Children, Families and Schools: Developing Partnerships for Inclusive Education

Children, Families and Schools: Developing Partnerships for Inclusive Education

Children, Families and Schools: Developing Partnerships for Inclusive Education

Children, Families and Schools: Developing Partnerships for Inclusive Education

Synopsis

Effective communication between the home and school is crucial for any child's education, but where special needs are concerned, creating good partnerships is essential. This book is concerned with home-school relations from an 'inclusive' perspective. Throughout, it highlights issues that are common across all children and families, those that reflect individual diversity and those that are of particular significance when children have special educational needs. Sally Beveridge provides debates on issues such as: * the conceptual and policy frameworks that form the background to this subject; * the fundamental nature of the learning environment that families represent for children; * the potential role of home-school relations in supporting the educational achievements of children from diverse backgrounds and with differing needs; * strategies for the development of positive communication with parents. This book offers a manageable overview of a complex topic, ensuring its appeal to students and practitioners alike.

Excerpt

This book is concerned with children, families and schools. Its main themes centre on the nature of home-school relationships and the impact of these on children's development and learning. Within the context of the home-school relationship, it seeks to highlight the importance of recognising the role of children as active participants in educational processes. Throughout, links are also made to the development of inclusive educational practice, and particular attention is given to issues relating to children with special educational needs. This chapter provides a brief introduction to the themes and their interrelationships.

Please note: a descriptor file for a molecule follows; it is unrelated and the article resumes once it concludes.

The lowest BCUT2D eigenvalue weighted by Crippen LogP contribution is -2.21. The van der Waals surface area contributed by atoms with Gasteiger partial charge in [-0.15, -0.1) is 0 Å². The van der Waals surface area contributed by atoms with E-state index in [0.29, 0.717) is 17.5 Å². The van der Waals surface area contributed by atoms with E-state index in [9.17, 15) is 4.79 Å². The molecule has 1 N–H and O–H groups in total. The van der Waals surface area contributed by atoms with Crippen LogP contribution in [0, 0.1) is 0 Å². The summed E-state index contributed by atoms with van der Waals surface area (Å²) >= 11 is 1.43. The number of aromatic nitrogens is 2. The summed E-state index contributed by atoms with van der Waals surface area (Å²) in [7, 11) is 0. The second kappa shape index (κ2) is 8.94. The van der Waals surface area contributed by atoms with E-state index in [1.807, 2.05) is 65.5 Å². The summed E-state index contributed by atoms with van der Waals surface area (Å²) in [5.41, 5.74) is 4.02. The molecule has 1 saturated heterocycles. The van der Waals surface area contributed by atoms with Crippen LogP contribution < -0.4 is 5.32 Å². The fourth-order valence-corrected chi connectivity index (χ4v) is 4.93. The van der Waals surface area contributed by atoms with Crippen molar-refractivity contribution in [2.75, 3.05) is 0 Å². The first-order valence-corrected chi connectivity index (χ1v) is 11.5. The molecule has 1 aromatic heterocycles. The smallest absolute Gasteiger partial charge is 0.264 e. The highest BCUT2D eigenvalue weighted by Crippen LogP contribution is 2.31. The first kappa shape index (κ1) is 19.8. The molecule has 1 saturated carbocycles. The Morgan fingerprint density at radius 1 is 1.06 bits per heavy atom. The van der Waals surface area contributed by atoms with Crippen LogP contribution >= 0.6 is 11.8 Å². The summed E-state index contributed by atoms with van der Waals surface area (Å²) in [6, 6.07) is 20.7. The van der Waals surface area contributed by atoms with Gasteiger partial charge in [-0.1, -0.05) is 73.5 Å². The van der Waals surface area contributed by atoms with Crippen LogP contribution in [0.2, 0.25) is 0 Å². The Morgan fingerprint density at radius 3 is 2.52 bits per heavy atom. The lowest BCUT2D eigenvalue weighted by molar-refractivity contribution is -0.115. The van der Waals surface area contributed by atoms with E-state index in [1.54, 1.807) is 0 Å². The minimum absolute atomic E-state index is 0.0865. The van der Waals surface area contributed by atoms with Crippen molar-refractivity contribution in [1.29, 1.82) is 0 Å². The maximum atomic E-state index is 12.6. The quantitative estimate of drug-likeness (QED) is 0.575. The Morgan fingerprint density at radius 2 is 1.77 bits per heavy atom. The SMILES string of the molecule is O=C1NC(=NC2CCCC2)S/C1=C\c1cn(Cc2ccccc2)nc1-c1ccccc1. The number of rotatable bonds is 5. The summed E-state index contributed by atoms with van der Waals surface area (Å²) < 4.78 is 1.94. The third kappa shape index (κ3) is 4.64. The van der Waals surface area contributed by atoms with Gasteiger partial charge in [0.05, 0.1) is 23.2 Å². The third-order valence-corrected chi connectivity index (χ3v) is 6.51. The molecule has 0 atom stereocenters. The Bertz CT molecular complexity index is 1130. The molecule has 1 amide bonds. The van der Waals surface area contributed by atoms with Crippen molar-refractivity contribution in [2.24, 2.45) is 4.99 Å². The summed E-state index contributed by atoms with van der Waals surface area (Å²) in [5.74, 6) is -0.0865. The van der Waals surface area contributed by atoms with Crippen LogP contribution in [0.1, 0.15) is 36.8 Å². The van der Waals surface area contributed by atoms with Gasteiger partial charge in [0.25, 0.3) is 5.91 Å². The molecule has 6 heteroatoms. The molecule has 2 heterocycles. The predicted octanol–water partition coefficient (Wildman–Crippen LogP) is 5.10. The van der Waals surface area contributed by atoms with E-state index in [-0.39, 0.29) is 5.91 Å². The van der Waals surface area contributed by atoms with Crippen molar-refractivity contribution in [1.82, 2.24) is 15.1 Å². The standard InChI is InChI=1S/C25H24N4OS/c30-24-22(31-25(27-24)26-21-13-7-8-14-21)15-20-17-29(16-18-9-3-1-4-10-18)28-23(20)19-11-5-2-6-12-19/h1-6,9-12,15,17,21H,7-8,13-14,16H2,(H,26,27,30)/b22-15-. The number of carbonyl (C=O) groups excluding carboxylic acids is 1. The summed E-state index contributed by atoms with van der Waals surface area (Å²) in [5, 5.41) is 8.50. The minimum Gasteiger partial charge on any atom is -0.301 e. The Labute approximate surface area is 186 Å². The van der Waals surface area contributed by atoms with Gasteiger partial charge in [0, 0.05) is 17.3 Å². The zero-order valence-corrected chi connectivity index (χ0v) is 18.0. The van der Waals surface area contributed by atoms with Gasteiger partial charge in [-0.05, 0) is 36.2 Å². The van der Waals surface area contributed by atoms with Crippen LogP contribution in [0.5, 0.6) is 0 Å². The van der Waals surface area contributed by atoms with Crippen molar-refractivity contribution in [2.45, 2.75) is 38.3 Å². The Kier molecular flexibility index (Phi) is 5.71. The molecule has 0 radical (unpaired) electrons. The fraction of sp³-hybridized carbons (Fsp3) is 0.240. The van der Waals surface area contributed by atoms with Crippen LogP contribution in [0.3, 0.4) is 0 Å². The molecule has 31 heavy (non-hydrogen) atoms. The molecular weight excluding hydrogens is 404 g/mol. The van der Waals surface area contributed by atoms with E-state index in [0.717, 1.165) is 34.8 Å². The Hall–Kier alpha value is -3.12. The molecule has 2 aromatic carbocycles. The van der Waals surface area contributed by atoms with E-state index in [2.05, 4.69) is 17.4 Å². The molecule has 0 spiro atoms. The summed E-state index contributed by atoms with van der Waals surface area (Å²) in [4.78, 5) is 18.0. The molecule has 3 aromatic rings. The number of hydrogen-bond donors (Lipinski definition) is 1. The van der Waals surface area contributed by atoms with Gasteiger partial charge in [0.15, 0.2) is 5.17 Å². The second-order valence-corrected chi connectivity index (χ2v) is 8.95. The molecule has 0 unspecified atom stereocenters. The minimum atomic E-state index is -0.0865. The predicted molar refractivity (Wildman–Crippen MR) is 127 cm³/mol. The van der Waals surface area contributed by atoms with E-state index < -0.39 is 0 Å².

home-school relationships

It has long been recognised that the quality of home-school relationships is associated with the educational outcomes that children achieve. In this country, official recognition of the significance of home-school relationships dates as far back as the Plowden Report on primary education (DES, 1967), which described partnership between parents and teachers as 'one of the essentials' for promoting children's educational achievements. Almost all government reports since then have endorsed the general principle that the closer and more positive the communication and collaboration between their teachers and parents, the better the outcomes for children. This principle is supported by the steady accumulation of research evidence that has built up over the years to demonstrate an association at an individual level between parental involvement and children's academic attainments (e.g. Hewison and Tizard, 1980; Coleman, 1998), and at a whole school level, between parent-teacher relationships, school effectiveness and school improvement (e.g. Ball, 1998;

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